}
}

let zFighters = ["Goku", "Vegeta", "Gohan", "Trunks"]
assert({
    return zFighters.contains("Krillin")
  }, message: "Looks like Krillin isn't a Z-Fighter. That sucks." )

@noescape just snuck back in there. This is because auto closures automatically apply the @noescape attribute to your closure parameter as well. In fact, the code that you see above is exactly equivalent to this code. You can see why we would want to use @autoclosure.

Inline Lazy Variables (8:08)


lazy var kamehameha: KiAttack = {
  //Charging a Kamehameha Wave takes a long time.
  //This is why we want this variable to be lazy.
  //We don't want to have to charge one for five episodes every time
  //we have to save the world.
  return self.chargeAndReleaseAKamehameha()
}

A drawback to lazy variables is that they look like a huge function as opposed to actual variables. This is where inline lazy variables come into play, and it looks like this.

lazy var kamehameha: KiAttack = self.chargeAndReleaseAKamehameha()

I always have to explicitly use unowned self in my lazy variables. Most of that is done behind the scenes. Inline lazy variables do something very similar to @autoclosure in that they wrap the right hand side of the = operator in a closure for you. However, it does capture self strongly by default. When you use this, remember it will capture self strongly. But beware of reference cycles.

For the sake of showing an example that actually works without creating a reference cycle, here you go:


class Goku: ZFighter {
  lazy var kamehameha: KiAttack = self.chargeAndReleaseAKamehameha()

  func chargeAndReleaseAKamehameha() -> KiAttack {
    return KiAttack()
  }

  deinit {
    print("deinit is called")
  }
}

var goku: Goku? = Goku()
goku?.kamehameha.attackEnemy()
goku = nil

It shows that our deinit actually gets called after we set goku to nil because there is no strong reference cycle here. So for the most part, you can use this very safely. Just make sure you pay attention when you use this to avoid reference cycles.

Labeled Loops (11:20)


func winnerOfBattleBetween(enemy: Enemy, andHero hero: Hero) -> Fighter? {
  var winner: Fighter?
  for enemyAttack in enemy.listOfAttacks {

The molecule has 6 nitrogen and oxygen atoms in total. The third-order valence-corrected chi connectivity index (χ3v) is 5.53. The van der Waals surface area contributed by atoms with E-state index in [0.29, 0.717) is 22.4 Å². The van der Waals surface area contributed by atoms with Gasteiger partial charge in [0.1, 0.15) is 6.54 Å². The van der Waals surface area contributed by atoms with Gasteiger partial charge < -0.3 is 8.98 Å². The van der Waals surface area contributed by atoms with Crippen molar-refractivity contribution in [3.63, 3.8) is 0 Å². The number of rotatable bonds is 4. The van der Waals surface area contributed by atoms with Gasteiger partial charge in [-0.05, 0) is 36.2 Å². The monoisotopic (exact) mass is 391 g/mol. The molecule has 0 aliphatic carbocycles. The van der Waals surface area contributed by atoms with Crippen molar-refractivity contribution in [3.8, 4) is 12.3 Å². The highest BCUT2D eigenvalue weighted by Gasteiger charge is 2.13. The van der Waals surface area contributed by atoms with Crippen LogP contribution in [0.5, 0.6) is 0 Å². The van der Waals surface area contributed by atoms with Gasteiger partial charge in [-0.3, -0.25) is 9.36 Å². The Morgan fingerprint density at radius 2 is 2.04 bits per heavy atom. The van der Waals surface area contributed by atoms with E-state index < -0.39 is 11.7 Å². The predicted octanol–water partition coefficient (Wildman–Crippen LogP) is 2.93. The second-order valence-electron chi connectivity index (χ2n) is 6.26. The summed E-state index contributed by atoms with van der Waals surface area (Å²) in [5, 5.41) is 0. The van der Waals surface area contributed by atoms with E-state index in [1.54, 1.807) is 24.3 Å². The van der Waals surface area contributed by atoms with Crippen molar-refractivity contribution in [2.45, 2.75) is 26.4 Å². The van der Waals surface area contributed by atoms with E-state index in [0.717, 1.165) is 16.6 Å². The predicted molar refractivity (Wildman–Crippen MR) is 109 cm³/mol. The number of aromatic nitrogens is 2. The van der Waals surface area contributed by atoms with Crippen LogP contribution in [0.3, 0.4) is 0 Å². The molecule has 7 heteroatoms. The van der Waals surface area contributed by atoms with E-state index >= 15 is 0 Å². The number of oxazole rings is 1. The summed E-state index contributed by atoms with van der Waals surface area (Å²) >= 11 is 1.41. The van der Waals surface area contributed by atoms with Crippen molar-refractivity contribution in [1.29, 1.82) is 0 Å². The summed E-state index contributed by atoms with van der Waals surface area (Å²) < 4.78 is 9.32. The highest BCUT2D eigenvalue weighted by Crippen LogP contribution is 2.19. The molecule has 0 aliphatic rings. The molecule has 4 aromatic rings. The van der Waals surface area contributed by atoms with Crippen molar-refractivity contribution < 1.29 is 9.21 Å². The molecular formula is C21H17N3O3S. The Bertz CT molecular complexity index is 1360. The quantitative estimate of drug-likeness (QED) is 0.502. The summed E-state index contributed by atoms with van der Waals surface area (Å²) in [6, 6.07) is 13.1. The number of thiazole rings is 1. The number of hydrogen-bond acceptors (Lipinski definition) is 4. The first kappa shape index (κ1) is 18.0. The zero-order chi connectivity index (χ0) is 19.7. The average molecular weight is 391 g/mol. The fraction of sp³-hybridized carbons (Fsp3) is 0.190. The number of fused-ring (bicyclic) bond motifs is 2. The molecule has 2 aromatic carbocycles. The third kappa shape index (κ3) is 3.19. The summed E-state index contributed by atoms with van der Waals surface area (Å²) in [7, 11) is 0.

var heroWon = false
    for heroAttack in hero.listOfAttacks {
      if heroAttack.power > enemyAttack.power && completedEpisodes.count > 5 {
        heroWon = true
        winner = hero
        break
      }
    }
    if heroWon {
      break
    }
  }
  return winner
}

print(winnerOfBattleBetween(majinBuu, andHero: Goku)) //prints Goku

This is a very long function that figures out the winner of our epic battle between Majin Buu and Goku. You may notice the stupid boolean logic that we have in there just to figure out when to break out of both loops. Swift has labeled loops to assist in writing the code so that it’s easier to read.

func winnerOfBattleBetween(enemy: Enemy, andHero hero: Hero) -> Fighter? {
  var winner: Fighter?
  enemyFightLoop: for enemyAttack in enemy.listOfAttacks {
    heroFightLoop: for heroAttack in hero.listOfAttacks {
      if heroAttack.power > enemyAttack.power && completedEpisodes.count > 5 {
        winner = hero
        break enemyFightLoop
      }
    }
  }
  return winner
}

print(winnerOfBattleBetween(majinBuu, andHero: Goku)) //prints Goku

No more booleans. I’ve actually been able to apply a label to both loops. In the first loop, I’ve applied the enemyFightLoop label with a colon and a space, and then the regular for loop. And the inner for loop, I’ve applied the heroFightLoop label.

Right right below the winner = hero line is break enemyFightLoop. Because you are explicitly telling the program to break the outer loop without having to break the inner loop first, then figure out whether or not you should break the outer loop, and we get rid of booleans. It is a lot more readable. I’ve used it for a break statement, but we’re not just limited to that - we can also use it for continue statements as well.

Type Omission (14:16)


func changeSaiyanHairColorTo(color: UIColor) {
  saiyan.hairColor = color
}